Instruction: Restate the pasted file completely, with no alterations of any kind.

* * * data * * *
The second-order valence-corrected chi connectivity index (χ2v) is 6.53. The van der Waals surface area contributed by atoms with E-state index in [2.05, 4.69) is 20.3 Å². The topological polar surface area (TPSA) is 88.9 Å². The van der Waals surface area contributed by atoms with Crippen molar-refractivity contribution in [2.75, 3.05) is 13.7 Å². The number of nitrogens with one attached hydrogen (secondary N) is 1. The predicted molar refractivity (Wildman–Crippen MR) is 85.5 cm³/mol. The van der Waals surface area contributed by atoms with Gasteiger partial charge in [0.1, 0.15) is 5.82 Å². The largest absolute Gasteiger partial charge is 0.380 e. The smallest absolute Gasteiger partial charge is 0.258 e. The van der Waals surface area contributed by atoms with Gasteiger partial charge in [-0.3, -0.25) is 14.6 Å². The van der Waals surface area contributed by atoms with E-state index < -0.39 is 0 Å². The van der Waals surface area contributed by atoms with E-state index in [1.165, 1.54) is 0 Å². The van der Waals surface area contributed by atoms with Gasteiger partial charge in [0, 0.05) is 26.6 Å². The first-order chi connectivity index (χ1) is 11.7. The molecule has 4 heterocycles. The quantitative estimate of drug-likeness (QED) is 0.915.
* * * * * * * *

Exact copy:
The second-order valence-corrected chi connectivity index (χ2v) is 6.53. The van der Waals surface area contributed by atoms with E-state index in [2.05, 4.69) is 20.3 Å². The topological polar surface area (TPSA) is 88.9 Å². The van der Waals surface area contributed by atoms with Crippen molar-refractivity contribution in [2.75, 3.05) is 13.7 Å². The number of nitrogens with one attached hydrogen (secondary N) is 1. The predicted molar refractivity (Wildman–Crippen MR) is 85.5 cm³/mol. The van der Waals surface area contributed by atoms with Gasteiger partial charge in [0.1, 0.15) is 5.82 Å². The largest absolute Gasteiger partial charge is 0.380 e. The smallest absolute Gasteiger partial charge is 0.258 e. The van der Waals surface area contributed by atoms with Gasteiger partial charge in [-0.3, -0.25) is 14.6 Å². The van der Waals surface area contributed by atoms with E-state index < -0.39 is 0 Å². The van der Waals surface area contributed by atoms with E-state index in [1.165, 1.54) is 0 Å². The van der Waals surface area contributed by atoms with Gasteiger partial charge in [0, 0.05) is 26.6 Å². The first-order chi connectivity index (χ1) is 11.7. The molecule has 4 heterocycles. The quantitative estimate of drug-likeness (QED) is 0.915.